Session IPA - Fruity Pebbles
McFate Brewing Company, Scottsdale, Arizona
In 2014, Scottsdale, Arizona-based McFate cask conditioned 10 gallons of their session on Fruity Pebbles. Travis Pack, the general manager of McFate’s original brewpub, remembers that most people thought it was a joke. Although the cereal didn’t make the beer particularly colorful, the flavor was unmistakable—bright and crisp upfront, with the Fruity Pebbles coming through as a sweetness on the finish. Around the same time, the brewery also made Puffs Imperial Coffee Milk Porter, which they cask conditioned over Cocoa Puffs, though Pack says the cereal didn’t come through as much because Puffs was a heavier beer.
Fulton Brewery, Minneapolis, Minnesota
Okay, the name is a misnomer—unlike the beers listed above, HefeWheaties doesn’t contain cereal, and it doesn’t taste like Wheaties. Instead, it’s a 4.7 percent ABV unfiltered hefeweizen that gets a slight citrus flavor from a combination of Rakau, Galaxy, Mandarina Bavaria, and Sorachi Ace hops. The name comes from Fulton Brewery’s partnership with General Mills, another Minneapolis-based company, which helped design the HefeWheaties can to look like the Breakfast of Champions. According to Fulton Director of Marketing Tucker Gerrick, the project came together when someone from Fulton and someone from General Mills were tossing around ideas at a local bar—within four months, they had a beer. The beer sold out so quickly that Fulton didn’t have enough to satisfy all their accounts. At present, there are no plans to brew HefeWheaties again, but Gerrick said Fulton is open to the idea if General Mills gives them a call…
Kenny Gould is the Editor in Chief of Hop Culture, an online craft beer magazine. He lives in Pittsburgh, Pennsylvania.
11. Natural Ice
Oh, Natty Ice. How you almost ruined beer for me forever. Remember? All those college parties (and high school parties) that you just so happened to be at and you were all anybody drank? You made me think that this was it. This was the flavor of beer. Did you sponsor college parties?
If you've been to a college party, you probably feel the same. Heavy on the adjunct, this 5.9 percent beer is best enjoyed like the label suggests, ice cold. And while I recommend savoring your beer with each sip, Natty Ice is best enjoyed chugging. Or in one of the ridiculous ways seen here.
And don't even get me started on Natty Light. Did I also mention Natty Ice was rated the second worst beer in the world on RateBeer? Guess what's number one. Natural Light.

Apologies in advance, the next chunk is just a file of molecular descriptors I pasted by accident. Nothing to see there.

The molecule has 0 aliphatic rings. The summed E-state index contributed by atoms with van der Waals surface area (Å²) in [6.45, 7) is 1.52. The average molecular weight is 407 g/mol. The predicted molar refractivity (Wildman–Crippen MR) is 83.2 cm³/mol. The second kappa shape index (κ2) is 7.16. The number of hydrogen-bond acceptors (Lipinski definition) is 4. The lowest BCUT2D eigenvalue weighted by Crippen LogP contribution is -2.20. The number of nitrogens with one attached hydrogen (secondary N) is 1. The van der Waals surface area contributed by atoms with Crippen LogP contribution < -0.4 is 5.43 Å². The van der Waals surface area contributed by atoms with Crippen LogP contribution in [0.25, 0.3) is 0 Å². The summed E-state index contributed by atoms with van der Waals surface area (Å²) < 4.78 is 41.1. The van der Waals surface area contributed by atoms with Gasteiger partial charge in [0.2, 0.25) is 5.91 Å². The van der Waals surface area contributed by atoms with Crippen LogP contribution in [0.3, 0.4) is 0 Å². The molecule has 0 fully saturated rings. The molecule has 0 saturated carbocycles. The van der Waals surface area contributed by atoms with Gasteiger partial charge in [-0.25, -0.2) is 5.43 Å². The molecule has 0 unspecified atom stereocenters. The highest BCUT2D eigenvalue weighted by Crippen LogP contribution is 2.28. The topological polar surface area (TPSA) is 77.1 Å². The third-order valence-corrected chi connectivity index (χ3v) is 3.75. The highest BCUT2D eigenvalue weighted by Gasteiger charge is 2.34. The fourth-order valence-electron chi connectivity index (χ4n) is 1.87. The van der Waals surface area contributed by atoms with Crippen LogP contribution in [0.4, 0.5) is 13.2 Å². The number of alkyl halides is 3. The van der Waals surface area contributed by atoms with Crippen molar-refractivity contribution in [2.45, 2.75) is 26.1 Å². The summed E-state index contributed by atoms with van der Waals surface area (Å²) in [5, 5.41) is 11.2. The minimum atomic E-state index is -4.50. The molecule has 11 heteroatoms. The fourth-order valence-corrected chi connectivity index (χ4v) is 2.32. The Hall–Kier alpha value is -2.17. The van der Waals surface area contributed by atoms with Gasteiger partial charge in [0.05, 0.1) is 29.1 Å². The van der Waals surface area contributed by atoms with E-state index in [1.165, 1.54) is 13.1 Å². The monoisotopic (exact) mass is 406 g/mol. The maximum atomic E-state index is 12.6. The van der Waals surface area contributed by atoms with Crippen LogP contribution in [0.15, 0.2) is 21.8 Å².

Are non-alcoholic beers healthy?
Going alcohol-free, or trying to drink less alcohol, are both noble health pursuits that could have health benefits.
There are a few reasons why someone may want to try non-alcoholic beer, according to Pankonin:
- A desire for better mental health
- Other health factors like medication or supplement interactions
To determine whether drinking non-alcoholic beer is healthy, you need to assess your starting point. "The benefits of going dry only stem from what your relationship with alcohol was to begin with and how much or how little you were actually drinking," says Gans.
If you don't drink beer already, adding non-alcoholic beers to your diet isn't necessarily healthy. They're still a source of carbs and empty calories.
If you do currently drink beer, you may reap some benefits of switching to non-alcoholic beer. They're generally lower in calories than beer, which can help decrease your calorie intake and help with weight management. If you tend to drink more than a couple servings of alcohol per day, you'll also reap benefits of non-alcoholic beer. Too much alcohol can cause health damage, including to your liver and brain.
It's worth noting that you don't have to cut out alcohol completely to be healthy. "Alcohol actually comes with health benefits. For example, it may help decrease the risk for heart disease, stroke, and diabetes but of course, moderation is key," says Gans.
I want to jump right in and talk about this recipe for the Best Beer Can Chicken Recipe that is perfect for the grill. I can still taste the smokiness and flavor of this chicken recipe as I am typing this blog post. This beer can chicken recipe is insanely good. In fact, Beer Can Chicken is one of those recipes that is on my &ldquomust-try&rdquo cooking bucket list. Everyone has a cooking bucket list. It is a list that includes all the recipes that you must make at some point in time. Let&rsquos see I have Baked Alaska, Beef Wellington, Grilled Lamb Chops, and Beer Can Chicken on my list. There are more recipes, but those are to name a few.
I&rsquove watched a ton of videos and tutorials on how to make Beer Can Chicken to make sure I had the proper technique. What I realized in making this into the Best Beer Can Chicken recipe, is that I was overthinking and being a bit more precautious than I needed to be because this chicken recipe was insanely easy and delicious to make. I know some of you out there who are reading my blog post don&rsquot believe me but I am telling you, Beer Can Chicken is super easy to make. Let me tell you how I made it.